Solo and Small Practice Trends in the Legal Industry: Paperless Practices
Small-scale legal practices, typically characterized by either solo practices or law firms with 20 lawyers or fewer, often don’t have the same resources of larger law practices. Complexities of scale are clearly at play here, with large firms with larger budgets can potentially outperform smaller private practices Yet despite the fact that smaller firms are so outmatched when it comes to resources — or perhaps because of it — solo and small practices have become incredibly adaptive in order to run with the big dogs.
No one goes into the legal profession if they’re uncomfortable with challenging circumstances. Ingenuity can go a long way, and small-scale practitioners have learned to become agile and efficient in ways that put many larger firms to shame simply because they had no choice if they wanted to succeed. One of the most noteworthy trends to emerge out of small firms’ innovation by necessity is by pivoting away from traditional hard-copy record keeping and replacing it instead with a paperless option that saves on space, time, and money.
Modern Document Management
Paperless record keeping systems have grown up alongside professional business sectors. Thanks to the connectivity that’s driven the development of the internet, cloud computing, smart devices, and more, it’s becoming increasingly easy to store, organize, and retrieve documents digitally, all without having to rely on voluminous filing cabinets or endless photocopies. The costs associated with archived digital records is also just a fraction of what it would cost to safeguard physical copies, and the time spent managing these digital collections is also minuscule compared to sending someone to an off-site storage facility to locate a specific file that’s been archived for decades.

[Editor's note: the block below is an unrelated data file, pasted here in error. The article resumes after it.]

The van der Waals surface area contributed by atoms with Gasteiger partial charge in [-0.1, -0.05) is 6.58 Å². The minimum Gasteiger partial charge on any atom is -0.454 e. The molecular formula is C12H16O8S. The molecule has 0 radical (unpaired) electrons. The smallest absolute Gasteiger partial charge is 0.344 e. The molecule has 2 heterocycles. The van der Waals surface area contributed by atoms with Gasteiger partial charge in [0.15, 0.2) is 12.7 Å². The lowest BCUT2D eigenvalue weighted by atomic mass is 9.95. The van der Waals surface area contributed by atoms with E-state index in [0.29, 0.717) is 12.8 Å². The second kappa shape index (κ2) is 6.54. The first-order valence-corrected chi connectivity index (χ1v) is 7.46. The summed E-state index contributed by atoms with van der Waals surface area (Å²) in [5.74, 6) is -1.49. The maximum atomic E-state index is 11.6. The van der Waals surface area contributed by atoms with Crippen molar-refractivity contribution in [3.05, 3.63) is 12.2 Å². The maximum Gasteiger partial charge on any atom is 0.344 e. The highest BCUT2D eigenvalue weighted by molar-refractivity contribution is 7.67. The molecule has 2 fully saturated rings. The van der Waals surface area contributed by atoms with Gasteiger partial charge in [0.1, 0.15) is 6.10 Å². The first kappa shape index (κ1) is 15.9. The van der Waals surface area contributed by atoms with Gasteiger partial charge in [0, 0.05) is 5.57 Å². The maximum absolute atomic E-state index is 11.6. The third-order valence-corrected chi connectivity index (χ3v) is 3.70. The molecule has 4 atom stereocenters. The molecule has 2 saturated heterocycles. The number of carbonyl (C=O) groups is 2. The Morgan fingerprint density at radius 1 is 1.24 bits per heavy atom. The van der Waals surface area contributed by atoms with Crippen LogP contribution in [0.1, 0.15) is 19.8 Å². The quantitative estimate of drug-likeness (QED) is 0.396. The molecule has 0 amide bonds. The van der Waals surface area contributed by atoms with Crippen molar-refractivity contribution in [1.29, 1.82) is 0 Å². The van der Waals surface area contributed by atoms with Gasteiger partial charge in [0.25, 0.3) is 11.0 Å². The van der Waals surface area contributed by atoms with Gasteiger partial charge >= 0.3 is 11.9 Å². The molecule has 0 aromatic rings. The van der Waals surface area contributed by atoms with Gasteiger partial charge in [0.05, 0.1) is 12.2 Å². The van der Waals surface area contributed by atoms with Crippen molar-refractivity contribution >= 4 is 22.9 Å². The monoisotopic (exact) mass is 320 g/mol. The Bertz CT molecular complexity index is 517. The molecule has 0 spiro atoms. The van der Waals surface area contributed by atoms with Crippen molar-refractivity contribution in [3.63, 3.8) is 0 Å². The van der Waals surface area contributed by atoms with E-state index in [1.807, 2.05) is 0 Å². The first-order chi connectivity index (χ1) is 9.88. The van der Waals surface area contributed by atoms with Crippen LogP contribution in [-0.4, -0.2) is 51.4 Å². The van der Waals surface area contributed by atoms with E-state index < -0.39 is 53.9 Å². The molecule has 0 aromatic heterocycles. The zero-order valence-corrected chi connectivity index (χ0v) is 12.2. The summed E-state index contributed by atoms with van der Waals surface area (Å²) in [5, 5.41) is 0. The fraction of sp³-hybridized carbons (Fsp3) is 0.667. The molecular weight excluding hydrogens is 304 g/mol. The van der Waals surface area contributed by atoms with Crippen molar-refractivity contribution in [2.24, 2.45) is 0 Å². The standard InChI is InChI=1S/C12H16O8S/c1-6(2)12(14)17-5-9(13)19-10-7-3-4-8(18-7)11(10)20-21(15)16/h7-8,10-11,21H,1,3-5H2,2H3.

Paperless practices are further supported by the same technologies that enabled paperless document management in the first place. Mobile document capturing technologies have become commonplace when it comes to legal professionals working in the field; whether it’s a netbook, a tablet, or even a mobile phone, these devices can and do work in tandem with portable handheld scanners designed for document capture, making it easier than ever to work with legal documents while out of the office. Meanwhile, mobile connectivity ensures that these documents are stored in ways that ensure they are universally accessible.
Filing and Serving the Paperless Way
Even facets of the legal industry that are completely dependent on paper copies have seen a positive impact as a result of paperless technologies. Both court document filing and process of service have been streamlined by digital document management techniques. A prime example of this is how Rapid Legal offers paperless workflow systems that save law firms of all sizes time, effort, and legal fees.
Rapid Legal’s eFile-compliant system makes it possible for lawyers in California to directly upload digital versions of court documents that would otherwise have to be sent via courier to the court clerk. These files are then reviewed for errors before being transmitted electronically to a court that accepts electronic filing or printed and hand-delivered to courts who do not. Rapid Legal also enables process of service across the entirety of the United States through electronic means, relying on the same digital document transmission technologies.
Yet one thing remains clear: whether you use paperless technologies to manage your firm’s own documents or you use a support service to file court documents electronically on your behalf, you’re reaping the rewards of a paperless practice.With the benefits that going paperless provides to law firms, it’s only a matter of time before everyone has relegated hard copies to the dustbin of history.